The Dealership Life – Part 1: Behind The Scenes

To the average Joe bringing in their vehicle for repairs and/or maintenance, the face of the dealership can look one way, but almost always is a much different story behind the scenes. Something as simple as an oil change takes a lot of logistics to make this service seamless and as quick as possible.


That’s Logistics. A peek behind the scenes.

There’s just way too much to list, so I’ll try to keep this short and sweet.

Scheduling appointments doesn’t always work the way it’s intended, for the sake of CSI surveys (more on surveys later). For our particular store, there are three main types of appointments we take in. Rental, Drop Off and Waiter. About 80% of appointments we take in on a daily basis are Waiters. With about 99% of those Waiters being “Express Service” services, such as oil changes, tire rotations, filters, bulbs and tire repairs. Though we do take walk-in services, it sometimes creates backups in the shop where we took in more than we can chew. If we turn away customers wanting to get their vehicle serviced, it casts a gloomy shadow upon our store, even though they haven’t made an appointment. We are always willing to take in guests on a walk-in basis, though we usually quote a longer wait time than those who had an appointment scheduled.

On average, our store takes in roughly 60 cars a day, with the majority of them being done same-day with the Express Service team. For us, that’s just about 5 cars per hour on average we take in, not including walk-in guests or carry-overs from the previous days. We’re pretty much tapped out, physically including walk-ins everyday. Our shop has 11 lifts, 4 of them dedicated to Express only. We have a small shop.



For example, this is what typically happens when a guest comes in for an oil change and tire rotation service with our Express Team:

  1. Customer arrives on time for their appointment.
  2. Gets checked in, advisor advises of other recommended services.
  3. Guest receives a preliminary estimate of cost and time to completion. Guest then sits down in lounge/waiting area. (1 hour estimated wait time is set at this time)
  4. Vehicle gets washed, dried and parked behind shop while ticket goes on the Express work board.
  5. As soon as an Express technician becomes available, grabs the next ticket in line. (This step usually takes the longest, the rest of the service is actually pretty quick. Remember, other customers already came in before and are currently being worked on.)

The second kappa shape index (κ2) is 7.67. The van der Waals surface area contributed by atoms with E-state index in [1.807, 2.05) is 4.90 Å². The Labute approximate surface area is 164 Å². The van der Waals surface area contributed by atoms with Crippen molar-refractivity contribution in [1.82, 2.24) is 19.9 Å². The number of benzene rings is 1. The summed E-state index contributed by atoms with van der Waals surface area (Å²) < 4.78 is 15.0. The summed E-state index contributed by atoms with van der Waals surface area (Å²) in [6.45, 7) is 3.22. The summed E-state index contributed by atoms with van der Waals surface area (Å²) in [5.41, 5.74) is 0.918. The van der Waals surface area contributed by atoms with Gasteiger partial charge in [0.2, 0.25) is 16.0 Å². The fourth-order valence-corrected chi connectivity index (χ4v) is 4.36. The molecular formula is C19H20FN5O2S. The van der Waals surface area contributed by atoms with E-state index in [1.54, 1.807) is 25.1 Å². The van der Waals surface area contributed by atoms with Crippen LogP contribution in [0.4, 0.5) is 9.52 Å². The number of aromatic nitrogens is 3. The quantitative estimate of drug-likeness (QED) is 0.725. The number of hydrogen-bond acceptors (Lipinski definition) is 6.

6. Technician grabs key off of the key board and brings vehicle into their stall.
  7. Vehicle is hoisted up in the air and a visual safety inspection is performed, performs tire rotation and inspects brakes.
  8. Technician then starts to drain oil for the oil change.
  9. If any recommended services based off the inspection is needed, ticket goes back to advisor with recommended services to be sold.
  10. Advisor then goes into lounge/waiting room to advise guest of recommended services. Guest then accepts/declines additional work.
  11. Advisor brings ticket back to technician and lets them know wether or not to do the additional recommended services.
  12. Technician either performs recommended services or finishes up the oil change by putting the drain plug back in and replacement oil filter onto engine.
  13. Vehicle then gets lowered to the ground to put oil back into engine and starts engine to build pressure. Then rechecks oil level.
  14. Technician then inputs inspection results into computer and finishes out their side of the ticket.
  15. Vehicle is then backed out of the stall and brought up front. The service is now complete.
  16. Advisor is given ticket and keys from the technician.
  17. Technician then grabs the next ticket and starts over again from step 5, while advisor bills out ticket, types in recommendations, pays the technician, applies any applicable coupons and prints the invoice and inspection report.
  18. Advisor then gets guest from lounge/waiting area (1 hour service expectation ends here) and brought up to the cashier. Services are summarized and a final bill is presented.

All 18 of these steps need to be performed within an hour, if no other additional work is sold. This is all assuming everything is working the way that it should with no surprises. While the technician is working on the vehicle, us advisors are still checking in customers, and getting other customers out whose vehicles are completed, while updating other guests of the status of their vehicles. Also working with customers that are not there by talking on the phone. Calling and answering calls. We’re not some cut-rate place. We represent the manufacturer. We need to do quality work.

Stay tuned for a post about the broken manufacturer survey system. How one thing out of our control may put our jobs in danger.

2 Comments on “The Dealership Life – Part 1: Behind The Scenes

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